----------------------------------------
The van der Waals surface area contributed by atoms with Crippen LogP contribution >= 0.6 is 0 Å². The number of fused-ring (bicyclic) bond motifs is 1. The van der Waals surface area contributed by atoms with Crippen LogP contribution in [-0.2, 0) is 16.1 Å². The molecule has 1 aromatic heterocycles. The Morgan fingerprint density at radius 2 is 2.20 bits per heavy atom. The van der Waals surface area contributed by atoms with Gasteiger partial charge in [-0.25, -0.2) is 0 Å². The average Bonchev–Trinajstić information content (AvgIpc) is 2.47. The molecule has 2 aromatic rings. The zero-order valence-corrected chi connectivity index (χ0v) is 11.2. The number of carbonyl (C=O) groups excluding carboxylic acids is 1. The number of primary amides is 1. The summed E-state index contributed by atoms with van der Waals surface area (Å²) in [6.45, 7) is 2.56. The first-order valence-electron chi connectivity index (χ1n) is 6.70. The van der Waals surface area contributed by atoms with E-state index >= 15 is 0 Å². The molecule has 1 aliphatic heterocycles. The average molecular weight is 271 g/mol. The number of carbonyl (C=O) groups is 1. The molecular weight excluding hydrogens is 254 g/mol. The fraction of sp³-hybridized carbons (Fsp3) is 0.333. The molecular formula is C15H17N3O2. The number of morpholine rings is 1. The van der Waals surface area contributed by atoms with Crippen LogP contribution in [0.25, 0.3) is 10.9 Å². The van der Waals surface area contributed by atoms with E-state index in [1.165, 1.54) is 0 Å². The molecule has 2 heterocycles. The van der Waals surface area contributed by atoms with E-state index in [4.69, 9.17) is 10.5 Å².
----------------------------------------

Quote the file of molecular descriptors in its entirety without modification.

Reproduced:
The van der Waals surface area contributed by atoms with Crippen LogP contribution >= 0.6 is 0 Å². The number of fused-ring (bicyclic) bond motifs is 1. The van der Waals surface area contributed by atoms with Crippen LogP contribution in [-0.2, 0) is 16.1 Å². The molecule has 1 aromatic heterocycles. The Morgan fingerprint density at radius 2 is 2.20 bits per heavy atom. The van der Waals surface area contributed by atoms with Gasteiger partial charge in [-0.25, -0.2) is 0 Å². The average Bonchev–Trinajstić information content (AvgIpc) is 2.47. The molecule has 2 aromatic rings. The zero-order valence-corrected chi connectivity index (χ0v) is 11.2. The number of carbonyl (C=O) groups excluding carboxylic acids is 1. The number of primary amides is 1. The summed E-state index contributed by atoms with van der Waals surface area (Å²) in [6.45, 7) is 2.56. The first-order valence-electron chi connectivity index (χ1n) is 6.70. The van der Waals surface area contributed by atoms with E-state index >= 15 is 0 Å². The molecule has 1 aliphatic heterocycles. The average molecular weight is 271 g/mol. The number of carbonyl (C=O) groups is 1. The molecular weight excluding hydrogens is 254 g/mol. The fraction of sp³-hybridized carbons (Fsp3) is 0.333. The molecular formula is C15H17N3O2. The number of morpholine rings is 1. The van der Waals surface area contributed by atoms with Crippen LogP contribution in [0.25, 0.3) is 10.9 Å². The van der Waals surface area contributed by atoms with E-state index in [1.165, 1.54) is 0 Å². The molecule has 2 heterocycles. The van der Waals surface area contributed by atoms with E-state index in [4.69, 9.17) is 10.5 Å².